Pep4Fish aims for more resilient aquaculture fish with eco-friendly diets
Pep4Fish is the name of a project that aims to explore innovative solutions to strengthen the production of aquaculture fish. By 2025, the project hopes to develop diets that enhance the robustness of sea bass and gilthead sea bream, making them more resistant to stress and bacterial infections. Part of the ambitious Blue Bioeconomy Pact, this project brings together multidisciplinary partners from research to industry, promoting circular economy principles.
“The development of new, sustainable diets that enhance fish resilience to diseases and improve the final product’s quality for consumers will open new perspectives for the future of aquaculture”, explains André Almeida, head of Research at ETSA Group – Animal By-Product Processing Company. He emphasizes that disease prevention and control will help minimize economic losses in the sector.
With the increasing demand for nutritious, healthy, and safe food for human consumption, aquaculture is becoming increasingly relevant worldwide. Currently, it already provides half of the globally consumed fish.
The Pep4Fish project will address this growing demand by utilizing animal by-products such as fish, poultry, and pork, as well as alternative resources like insects, to create innovative value-added products (hydrolysates) for sea bass and gilthead sea bream feed. These hydrolysates will not only improve fish health but also enhance human nutrition, reduce food waste, and preserve ocean resources.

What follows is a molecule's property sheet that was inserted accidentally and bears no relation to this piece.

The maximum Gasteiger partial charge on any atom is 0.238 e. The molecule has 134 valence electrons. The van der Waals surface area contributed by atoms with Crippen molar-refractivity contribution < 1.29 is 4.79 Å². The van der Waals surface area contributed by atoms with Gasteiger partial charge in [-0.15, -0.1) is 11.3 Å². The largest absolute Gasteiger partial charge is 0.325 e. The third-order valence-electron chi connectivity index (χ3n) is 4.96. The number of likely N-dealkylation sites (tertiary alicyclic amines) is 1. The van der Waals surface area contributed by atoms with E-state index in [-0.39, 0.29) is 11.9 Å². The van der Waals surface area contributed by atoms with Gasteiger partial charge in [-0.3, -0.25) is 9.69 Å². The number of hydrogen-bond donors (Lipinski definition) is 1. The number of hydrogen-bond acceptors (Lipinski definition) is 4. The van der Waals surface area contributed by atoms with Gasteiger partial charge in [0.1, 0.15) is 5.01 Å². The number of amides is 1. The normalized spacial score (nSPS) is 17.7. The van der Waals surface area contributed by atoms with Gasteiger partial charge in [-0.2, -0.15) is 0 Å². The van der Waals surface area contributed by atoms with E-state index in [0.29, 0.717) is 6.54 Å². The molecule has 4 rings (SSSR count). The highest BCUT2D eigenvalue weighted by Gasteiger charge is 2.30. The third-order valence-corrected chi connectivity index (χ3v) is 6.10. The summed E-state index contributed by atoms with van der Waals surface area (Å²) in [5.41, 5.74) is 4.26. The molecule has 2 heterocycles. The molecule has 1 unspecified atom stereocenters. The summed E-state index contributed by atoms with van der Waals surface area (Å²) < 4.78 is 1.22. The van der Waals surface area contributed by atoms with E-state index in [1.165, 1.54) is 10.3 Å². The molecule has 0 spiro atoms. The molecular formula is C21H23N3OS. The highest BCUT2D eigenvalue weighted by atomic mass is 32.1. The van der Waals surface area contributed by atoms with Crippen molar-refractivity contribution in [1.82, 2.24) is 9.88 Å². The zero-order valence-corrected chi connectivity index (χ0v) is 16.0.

Thus, the Pep4Fish project also plays an active role in environmental sustainability. “It is a clear commitment to the circular economy. We are reducing waste by reusing and transforming by-products into food ingredients, specifically targeted for aquaculture diets,” advocates André Almeida.
The Pep4Fish project, included in the Blue Bioeconomy Pact and funded by the Recovery and Resilience Plan (RRP) with an amount of around 21.7 million euros, is led by ETSA Group and involves nine partners, including research centres and companies: AgroGrIN Tech, B2E – Blue Bioeconomy CoLAB (B2E CoLAB), CIIMAR – Interdisciplinary Centre for Marine and Environmental Research, ITS – Industrial By-Product Processing Company (ETSA); Seaculture (Jerónimo Martins), Savinor and Sorgal (Soja Portugal), Sebol (ETSA), and the Portuguese Catholic University.
In addition to scientific research, the project promotes an open and collaborative approach with industrial applicability, including significant investment in companies to increase necessary production capacity. With this project, two new diets will be developed for the industry, one for sea bass and another for gilthead sea bream, based on four new hydrolysates produced in Portugal.
The initial tests are already underway at CIIMAR. Three hydrolysates with antioxidant and antimicrobial properties were selected for the first trial with sea bass. Researchers are monitoring the animals’ development to observe improvements in their health, growth, and resistance to adverse conditions.
At the Portuguese Catholic University, responsible for developing new hydrolysates, progress has led to the obtaining of the first avian hydrolysates with evidence of antioxidant activity.
By 2025, the Pep4Fish project will continue to explore and deepen the use of hydrolysates in aquaculture, with the goal of enhancing sustainable marine fish production.